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Dr Ashley Ruiter and Dr Ivo Seitenzahl from UNSW Canberra were part of a collaboration of international scientists that contributed to the discovery of gravitational waves from a kilonova event, published in the prestigious Nature journal today.

"This is a major breakthrough. This is the first time we have seen gravitational waves from the merger of two neutron stars,” says Dr Seitenzahl, of the School of Physical, Environmental, and Mathematical Sciences.

Astronomers, using a fleet of telescopes from the European Southern Observatory (ESO), picked up the explosion on August 17.

ESO says their telescopes in Chile detected the first visible counterpart to a gravitational wave source rippling the fabric of space-time.

Seconds later, a short gamma-ray burst was spotted by both Fermi (NASA) and INTEGRAL (European Space Agency) space telescopes, coming from the same area.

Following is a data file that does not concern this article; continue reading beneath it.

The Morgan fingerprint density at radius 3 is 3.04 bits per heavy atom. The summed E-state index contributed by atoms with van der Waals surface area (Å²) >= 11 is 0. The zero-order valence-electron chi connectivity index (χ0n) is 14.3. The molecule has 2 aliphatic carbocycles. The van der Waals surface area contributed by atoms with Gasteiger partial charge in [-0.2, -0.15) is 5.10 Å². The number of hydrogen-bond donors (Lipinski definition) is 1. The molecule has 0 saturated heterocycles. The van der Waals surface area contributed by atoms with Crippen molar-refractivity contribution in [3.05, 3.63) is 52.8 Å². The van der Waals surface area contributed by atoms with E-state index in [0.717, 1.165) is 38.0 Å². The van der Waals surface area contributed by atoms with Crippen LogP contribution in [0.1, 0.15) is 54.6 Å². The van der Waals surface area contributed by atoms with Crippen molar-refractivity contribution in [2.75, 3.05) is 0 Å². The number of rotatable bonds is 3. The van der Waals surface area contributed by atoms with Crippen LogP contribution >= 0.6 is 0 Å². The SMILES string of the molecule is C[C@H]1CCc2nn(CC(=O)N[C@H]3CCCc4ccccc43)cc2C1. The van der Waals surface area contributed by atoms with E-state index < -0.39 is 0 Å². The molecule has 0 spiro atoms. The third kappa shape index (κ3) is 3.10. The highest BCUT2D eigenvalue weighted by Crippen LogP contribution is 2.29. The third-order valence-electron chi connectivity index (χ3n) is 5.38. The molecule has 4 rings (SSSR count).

Scientists knew, based on theory that if they had witnessed two neutron stars combining in an explosive merger then a visible light counterpart, known as a kilonova, would follow.

Astronomers around the world joined forces to use their telescopes to search for the new light source, which they described as looking for a needle in a haystack.

After a few hours, they found it – in a galaxy 130 million light years from Earth.

“The observations we took with the telescopes in Chile now unambiguously show that such mergers of two neutron stars create radioactive elements, which power the light emitted by the kilonova,” says Dr Seitenzahl.

When neutron stars merge, they become furnaces that create heavy chemical elements. The kilonova explosion that follows, spreads those chemical elements throughout space.

"Though we know most elements in the universe are created in stars - either quietly or explosively - we are now able to confirm that specific, heavy elements like silver were created in this neutron star merger,” says Dr Ruiter.

ESO says “the event marks the start of a new era of multi-messenger astronomy”.

“For the first time in history we can now combine light signals with gravitational waves to provide a totally new way to probe the Universe.”

Dr Ruiter and Dr Seitenzahl are part of the ePESSTO (extended Public ESO Spectroscopic Survey of Transient Objects) collaboration, which took the first spectrum of the event.